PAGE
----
Christmas Pet Safety
Pets encounter many dangers, especially during the holidays. From choking hazards to poisonous plants to deadly human foods, pets can be harmed by many ordinary, innocent household items. Let’s look at some holiday pet hazards.
Many people have heard that chocolate, especially baking chocolate, is poisonous to dogs, but many people are unaware that grapes, grape juice, and wine can also poison dogs. Another innocent holiday staple, holiday plants (like holly, mistletoe, poinsettias, and lilies) can be poisonous as well. Also, other “people foods” can be harmful to pets in large amounts, such as the following:
- Fatty meats
- Poultry skin
These foods can cause serious illnesses, like pancreatitis, and symptoms, like vomiting and diarrhea. Foods are not the only harmful things pets may ingest during the holidays, though.
Pets may also ingest items they see as toys, especially cats, kittens and puppies, so pets should be kept away from the following choking hazards:
- Candy wrappers
- Aluminum foil pieces
- Small pieces to children’s toys
Other items can present additional health problems. Pine needles can puncture your pet’s intestines if ingested. Tree water can contain fertilizers from the tree and harmful bacteria, and adding aspirin to your tree water can be very harmful to pets. Candles also provide possible hazards and should always be monitored in houses with pets. Snow globes can be harmful to pets because many contain antifreeze, which is severely harmful (yet tasty) to pets.
The Christmas tree itself offers so many potential dangers that it deserves a closer look. Beyond the tinsel, ornaments, and water, the Christmas tree cords can look like chew toys. Taping down or covering cords can help avoid electrocution or burns. Also, cats often like to climb the tree, so the tree should be anchored to the ceiling to keep it from falling over. Another safety precaution is to keep pets away from the tree. The following ideas can help keep animals from the tree:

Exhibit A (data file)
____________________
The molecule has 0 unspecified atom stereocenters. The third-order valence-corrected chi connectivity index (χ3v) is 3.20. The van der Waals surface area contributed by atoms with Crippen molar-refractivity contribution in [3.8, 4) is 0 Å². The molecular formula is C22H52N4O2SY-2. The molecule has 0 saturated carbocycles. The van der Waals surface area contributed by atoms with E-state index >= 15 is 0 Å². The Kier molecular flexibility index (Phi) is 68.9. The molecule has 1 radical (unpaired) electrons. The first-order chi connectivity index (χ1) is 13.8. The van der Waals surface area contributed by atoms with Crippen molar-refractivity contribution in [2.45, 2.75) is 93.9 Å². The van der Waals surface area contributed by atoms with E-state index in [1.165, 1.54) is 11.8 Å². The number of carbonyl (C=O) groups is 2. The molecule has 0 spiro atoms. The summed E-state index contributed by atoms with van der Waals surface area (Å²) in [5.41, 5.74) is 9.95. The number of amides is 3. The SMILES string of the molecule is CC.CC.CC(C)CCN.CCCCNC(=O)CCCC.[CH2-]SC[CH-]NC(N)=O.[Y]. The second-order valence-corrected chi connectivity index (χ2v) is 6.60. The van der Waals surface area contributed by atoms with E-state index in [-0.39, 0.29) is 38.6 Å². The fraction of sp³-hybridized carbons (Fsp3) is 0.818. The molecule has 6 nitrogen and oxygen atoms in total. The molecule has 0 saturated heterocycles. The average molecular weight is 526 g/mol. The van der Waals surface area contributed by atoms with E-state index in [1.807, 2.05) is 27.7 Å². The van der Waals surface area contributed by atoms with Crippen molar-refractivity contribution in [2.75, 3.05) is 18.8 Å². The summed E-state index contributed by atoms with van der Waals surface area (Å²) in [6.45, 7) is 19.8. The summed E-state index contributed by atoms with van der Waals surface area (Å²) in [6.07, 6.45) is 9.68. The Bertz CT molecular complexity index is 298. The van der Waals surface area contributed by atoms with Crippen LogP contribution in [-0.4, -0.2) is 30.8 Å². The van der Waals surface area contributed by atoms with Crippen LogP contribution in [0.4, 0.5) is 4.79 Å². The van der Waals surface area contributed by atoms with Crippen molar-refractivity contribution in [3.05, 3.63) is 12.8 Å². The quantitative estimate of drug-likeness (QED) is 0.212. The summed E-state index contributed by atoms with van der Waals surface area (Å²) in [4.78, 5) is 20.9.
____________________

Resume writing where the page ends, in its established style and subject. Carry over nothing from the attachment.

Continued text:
- Shock collars with circular range devices. The device can be placed by the tree, and a range of one to ten feet can be set. A shock collar can then be placed on the dog’s neck (do not use on cats and small dogs). When the dog gets too close to the range, a high-pitched warning will sound. If the dog continues to advance, a shock will be issued. Through training, dogs learn quickly to retreat at the first sound.
- Bubble wrap. Placing bubble wrap by the tree often deters cats.
- Inverted rubber mat. A rubber mat placed upside down, with the prickly bottom facing up, will often deter cats as well.
- Pennies in a can. Filling a metal can with a few pennies can also act as a deterrent. When a cat knocks over the can, the rattling noise will often scare the cat away from the tree.
Pets are part of the family, too, and keeping them safe during the holidays is important. Fortunately, following the above free safety ideas can keep your pet safe from many of the dangers existing in Christmas foods, decorations, toys and trees.